4. Not all criminal cases have to remain on your record for life. All of this talk about the criminal justice system would be incomplete if I failed to mention the fact that in Texas most crimes that have been dismissed, no billed, or for which a defendant is found not guilty, can be removed from the defendant’s criminal record through expunction or non-disclosure. Check out my blog on expunction and non-disclosure here.

If you’re looking for common sense legal advice, don’t hesitate to call me at (713) 574-8626. Knowledge is power!

 

Has a Former Employee Stolen your Ideas? Protect Your Trade Secrets Part 3

Businesses that get caught up in trade secret disputes and litigation often have to disclose some aspect of their trade secrets in order to prove or disprove allegations and claims.  This potentially causes much risk in pursuing or defending against trade secret-stealing former employees, competitors, and other thieves.  Now that Texas has enacted the TUTSA, hopefully many of the protections built in the law will help positively address these ongoing concerns and encourage trade secret owners to protect their proprietary information in a proactive way.

Pursuant to TUTSA, actual and threatened misappropriation may be enjoined or stopped by a court order. Texas courts have traditionally been reluctant to expressly recognize the idea of “threatened misappropriation,” which is often linked to the “inevitable disclosure” doctrine, or the idea that the information will eventually become public knowledge and thus no longer secret. The inclusion of the “threatened misappropriation” language in TUTSA should be particularly useful for a company seeking to enjoin the activities of a former employee who joins a competitor or starts a competing business because the injunction may be applied before any trade secret information has been used to the company’s detriment. Moreover, TUTSA allows the continuation of an injunction for additional time to eliminate any commercial advantage derived from misappropriation, rather than termination of the injunction once the protected information is no longer secret. TUTSA also gives courts the power to compel “affirmative acts to protect a trade secret” under appropriate circumstances. This provision is great news for trade secret owners who can now stop the spread of their information before it starts with the help of the courts under TUTSA.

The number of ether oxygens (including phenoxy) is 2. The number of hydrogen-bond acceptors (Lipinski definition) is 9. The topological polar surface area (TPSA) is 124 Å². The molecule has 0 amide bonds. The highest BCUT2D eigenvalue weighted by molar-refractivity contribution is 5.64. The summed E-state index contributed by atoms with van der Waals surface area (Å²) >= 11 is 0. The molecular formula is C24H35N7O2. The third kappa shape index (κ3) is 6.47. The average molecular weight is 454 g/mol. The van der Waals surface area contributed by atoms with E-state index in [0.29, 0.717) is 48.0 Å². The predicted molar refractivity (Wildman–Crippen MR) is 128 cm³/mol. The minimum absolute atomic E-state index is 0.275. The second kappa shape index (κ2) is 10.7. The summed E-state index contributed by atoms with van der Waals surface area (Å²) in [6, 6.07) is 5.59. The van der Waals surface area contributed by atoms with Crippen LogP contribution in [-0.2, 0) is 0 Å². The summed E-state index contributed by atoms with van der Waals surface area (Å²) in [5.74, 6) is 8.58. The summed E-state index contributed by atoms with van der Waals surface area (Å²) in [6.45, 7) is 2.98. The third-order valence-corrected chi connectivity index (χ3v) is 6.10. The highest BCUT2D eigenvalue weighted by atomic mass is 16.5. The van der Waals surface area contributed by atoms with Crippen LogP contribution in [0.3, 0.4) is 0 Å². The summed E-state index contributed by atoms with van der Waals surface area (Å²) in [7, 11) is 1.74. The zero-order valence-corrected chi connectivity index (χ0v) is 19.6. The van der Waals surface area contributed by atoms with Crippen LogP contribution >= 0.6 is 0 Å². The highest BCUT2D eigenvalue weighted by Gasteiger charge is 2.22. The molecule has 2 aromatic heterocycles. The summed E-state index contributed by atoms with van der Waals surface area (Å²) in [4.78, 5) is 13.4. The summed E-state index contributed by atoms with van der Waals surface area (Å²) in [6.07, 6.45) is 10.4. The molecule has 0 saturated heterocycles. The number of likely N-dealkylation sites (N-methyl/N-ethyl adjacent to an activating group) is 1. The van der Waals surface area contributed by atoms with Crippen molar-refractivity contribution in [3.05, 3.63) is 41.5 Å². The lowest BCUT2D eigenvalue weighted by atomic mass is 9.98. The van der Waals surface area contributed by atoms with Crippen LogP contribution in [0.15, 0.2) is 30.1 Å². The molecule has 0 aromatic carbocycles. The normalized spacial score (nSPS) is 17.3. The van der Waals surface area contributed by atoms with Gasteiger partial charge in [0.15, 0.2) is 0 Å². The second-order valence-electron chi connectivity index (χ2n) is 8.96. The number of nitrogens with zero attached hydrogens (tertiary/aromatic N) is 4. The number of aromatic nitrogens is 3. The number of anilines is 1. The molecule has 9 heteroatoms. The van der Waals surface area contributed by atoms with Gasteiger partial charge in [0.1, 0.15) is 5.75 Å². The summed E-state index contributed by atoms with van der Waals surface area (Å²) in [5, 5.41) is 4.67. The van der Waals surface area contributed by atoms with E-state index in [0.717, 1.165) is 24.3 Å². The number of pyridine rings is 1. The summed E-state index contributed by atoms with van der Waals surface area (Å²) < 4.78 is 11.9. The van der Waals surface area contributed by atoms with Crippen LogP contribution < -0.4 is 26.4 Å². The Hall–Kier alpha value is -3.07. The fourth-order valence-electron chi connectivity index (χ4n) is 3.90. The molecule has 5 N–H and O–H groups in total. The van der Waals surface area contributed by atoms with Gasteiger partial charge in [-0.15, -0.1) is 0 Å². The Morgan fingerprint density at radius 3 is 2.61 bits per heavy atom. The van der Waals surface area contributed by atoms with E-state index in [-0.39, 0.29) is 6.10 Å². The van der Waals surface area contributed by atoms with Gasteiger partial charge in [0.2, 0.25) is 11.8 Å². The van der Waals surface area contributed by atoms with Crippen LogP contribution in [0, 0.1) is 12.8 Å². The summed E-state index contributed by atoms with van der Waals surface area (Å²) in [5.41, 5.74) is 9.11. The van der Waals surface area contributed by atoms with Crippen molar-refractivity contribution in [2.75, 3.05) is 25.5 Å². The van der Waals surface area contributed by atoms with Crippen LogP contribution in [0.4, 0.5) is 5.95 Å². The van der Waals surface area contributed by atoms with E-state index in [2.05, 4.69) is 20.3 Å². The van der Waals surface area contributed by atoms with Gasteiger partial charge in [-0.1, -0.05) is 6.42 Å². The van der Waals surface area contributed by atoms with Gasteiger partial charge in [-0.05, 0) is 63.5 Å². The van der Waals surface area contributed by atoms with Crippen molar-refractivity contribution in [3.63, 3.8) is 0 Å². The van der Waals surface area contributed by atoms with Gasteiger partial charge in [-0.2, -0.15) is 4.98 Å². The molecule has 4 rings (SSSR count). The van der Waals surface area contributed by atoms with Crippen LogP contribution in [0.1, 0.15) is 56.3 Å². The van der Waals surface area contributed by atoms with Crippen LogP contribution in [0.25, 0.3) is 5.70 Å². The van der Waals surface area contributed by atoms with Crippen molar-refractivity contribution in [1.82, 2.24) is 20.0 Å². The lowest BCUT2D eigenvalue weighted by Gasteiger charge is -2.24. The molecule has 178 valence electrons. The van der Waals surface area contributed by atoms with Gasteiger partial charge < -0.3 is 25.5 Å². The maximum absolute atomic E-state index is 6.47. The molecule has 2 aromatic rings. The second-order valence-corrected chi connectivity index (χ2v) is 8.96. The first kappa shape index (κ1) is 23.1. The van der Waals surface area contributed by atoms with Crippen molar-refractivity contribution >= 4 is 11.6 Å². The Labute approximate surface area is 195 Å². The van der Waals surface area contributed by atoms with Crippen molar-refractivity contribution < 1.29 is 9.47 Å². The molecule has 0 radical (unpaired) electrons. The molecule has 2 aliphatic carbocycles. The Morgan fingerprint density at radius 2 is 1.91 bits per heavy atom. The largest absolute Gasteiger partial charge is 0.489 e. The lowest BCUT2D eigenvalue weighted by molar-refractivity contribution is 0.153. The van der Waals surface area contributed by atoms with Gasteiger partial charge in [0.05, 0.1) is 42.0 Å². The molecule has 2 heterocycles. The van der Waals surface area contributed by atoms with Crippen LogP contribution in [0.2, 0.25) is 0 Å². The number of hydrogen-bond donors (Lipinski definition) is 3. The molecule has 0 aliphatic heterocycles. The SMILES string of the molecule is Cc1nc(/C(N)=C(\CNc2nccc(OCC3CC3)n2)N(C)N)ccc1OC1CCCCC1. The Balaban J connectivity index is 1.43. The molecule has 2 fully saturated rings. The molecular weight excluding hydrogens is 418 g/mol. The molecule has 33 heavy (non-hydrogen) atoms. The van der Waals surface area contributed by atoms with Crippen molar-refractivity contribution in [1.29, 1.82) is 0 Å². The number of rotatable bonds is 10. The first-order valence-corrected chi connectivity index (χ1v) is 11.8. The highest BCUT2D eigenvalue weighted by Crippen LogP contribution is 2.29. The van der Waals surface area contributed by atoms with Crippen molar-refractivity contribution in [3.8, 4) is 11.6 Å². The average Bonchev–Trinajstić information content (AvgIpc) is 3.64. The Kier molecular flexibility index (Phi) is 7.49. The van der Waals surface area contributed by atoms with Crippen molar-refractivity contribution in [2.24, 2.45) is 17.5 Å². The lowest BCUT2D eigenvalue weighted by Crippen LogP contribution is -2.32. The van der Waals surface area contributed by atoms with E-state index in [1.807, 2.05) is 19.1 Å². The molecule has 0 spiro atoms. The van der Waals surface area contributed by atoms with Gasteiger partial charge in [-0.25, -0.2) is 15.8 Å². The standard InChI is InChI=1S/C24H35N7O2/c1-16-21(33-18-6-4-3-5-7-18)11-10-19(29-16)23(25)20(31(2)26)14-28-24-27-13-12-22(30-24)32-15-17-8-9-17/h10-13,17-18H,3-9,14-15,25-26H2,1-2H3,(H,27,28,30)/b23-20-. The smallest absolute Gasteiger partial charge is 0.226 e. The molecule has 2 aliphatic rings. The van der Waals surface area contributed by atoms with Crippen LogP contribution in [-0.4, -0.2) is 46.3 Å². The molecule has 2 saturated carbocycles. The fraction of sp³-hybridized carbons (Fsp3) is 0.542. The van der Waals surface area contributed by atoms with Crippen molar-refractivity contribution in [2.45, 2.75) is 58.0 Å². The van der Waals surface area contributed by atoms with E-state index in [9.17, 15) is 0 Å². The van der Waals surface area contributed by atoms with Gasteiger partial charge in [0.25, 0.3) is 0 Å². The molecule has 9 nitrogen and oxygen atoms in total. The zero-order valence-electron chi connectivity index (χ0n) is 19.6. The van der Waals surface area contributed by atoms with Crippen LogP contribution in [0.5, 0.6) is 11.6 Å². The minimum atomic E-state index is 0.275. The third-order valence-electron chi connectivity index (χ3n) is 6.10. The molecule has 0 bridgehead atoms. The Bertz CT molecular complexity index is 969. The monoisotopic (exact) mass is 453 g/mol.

1. Provision for Attorneys’ Fees and Monetary Damages

The ability to recover attorneys’ fees is a new form of relief available under TUTSA. Texas courts will now have discretion to award the prevailing party its reasonable attorneys’ fees where willful and malicious misappropriation is shown. Trade secret owners will be much more likely to pursue these claims because the threat of mounting legal fees will no longer be a deterrent. Further, attorneys’ fees may be awarded for misappropriation claims made in bad faith. Previously, any claim for attorneys’ fees relied on a separate cause of action such as breach of a confidentiality agreement or recovery under the Texas Theft Liability Act (“TTLA”).Caution must be exercised here, however, because claims brought in bad faith (or without merit) will require the trade mark owner to pay the attorneys’ fees of the other party if the owner loses.